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 To estimate the holdings and returns for all public employee pension plans in a state, weuse aggregate data reported by the U.S. Census Bureau on each state, including total assets, assetallocations, memberships, and benefits. Since the Census Bureau does not report oil and naturalgas sector holdings by state, we apply the share of total holdings in oil and natural gas stocks forthe state’s largest pension plan in each year to the state-wide level. If a state’s two largest publicpension plans do not report their oil and natural gas sector holdings, we apply the share of oil andnatural gas stocks in the S&P 500 and the returns of the S&P 500 Energy Sector.
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The domestic equity benchmark for public pension fund systems is typically based on a blend of several indexbenchmarks, such as the S&P 500, the Russell 3000, and the Wilshire 5000. Since the returns of financial indicesare highly correlated over time, our results are not biased by our reliance on the S&P’s index.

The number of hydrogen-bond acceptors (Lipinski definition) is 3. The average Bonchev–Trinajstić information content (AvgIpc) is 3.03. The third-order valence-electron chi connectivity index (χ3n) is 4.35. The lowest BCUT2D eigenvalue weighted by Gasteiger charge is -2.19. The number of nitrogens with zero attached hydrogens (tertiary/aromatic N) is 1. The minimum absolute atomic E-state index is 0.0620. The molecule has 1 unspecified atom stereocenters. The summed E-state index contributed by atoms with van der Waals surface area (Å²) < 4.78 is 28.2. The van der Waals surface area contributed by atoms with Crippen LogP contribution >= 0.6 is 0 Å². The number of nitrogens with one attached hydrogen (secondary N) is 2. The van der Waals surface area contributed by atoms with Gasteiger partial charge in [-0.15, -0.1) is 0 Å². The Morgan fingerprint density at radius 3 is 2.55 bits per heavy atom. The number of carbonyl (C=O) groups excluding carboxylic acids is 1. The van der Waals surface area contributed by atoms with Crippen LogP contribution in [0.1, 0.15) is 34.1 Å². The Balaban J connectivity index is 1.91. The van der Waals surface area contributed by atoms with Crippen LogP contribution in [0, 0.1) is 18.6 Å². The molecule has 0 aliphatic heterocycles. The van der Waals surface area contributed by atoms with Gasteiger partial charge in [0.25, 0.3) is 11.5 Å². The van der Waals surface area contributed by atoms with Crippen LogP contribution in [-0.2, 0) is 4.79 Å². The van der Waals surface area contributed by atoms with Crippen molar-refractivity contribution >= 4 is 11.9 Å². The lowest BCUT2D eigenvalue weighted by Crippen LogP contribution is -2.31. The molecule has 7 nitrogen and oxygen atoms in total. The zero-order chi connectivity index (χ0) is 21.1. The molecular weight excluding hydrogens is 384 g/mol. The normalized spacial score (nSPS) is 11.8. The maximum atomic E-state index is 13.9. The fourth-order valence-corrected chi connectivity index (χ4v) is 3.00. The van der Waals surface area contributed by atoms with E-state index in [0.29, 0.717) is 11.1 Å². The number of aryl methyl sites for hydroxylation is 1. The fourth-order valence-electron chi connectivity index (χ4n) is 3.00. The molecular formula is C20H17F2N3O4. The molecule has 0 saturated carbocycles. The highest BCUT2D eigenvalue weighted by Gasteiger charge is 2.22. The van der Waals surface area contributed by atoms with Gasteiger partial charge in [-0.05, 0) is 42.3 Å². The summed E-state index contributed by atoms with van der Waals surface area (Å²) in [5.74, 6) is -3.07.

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Again, the breakdown of the current S&P Energy Index: 60.3 percent integrated oil & gas companies; 17.75percent oil & gas exploration and production; 14.11 percent oil and gas equipment and services; 2.66 percent oil andgas storage and transportation; 1.96 percent oil and gas drilling; and 1.29 percent oil & gas refining & marketing.Coal and consumable fuels account for 1.92 percent of the Index.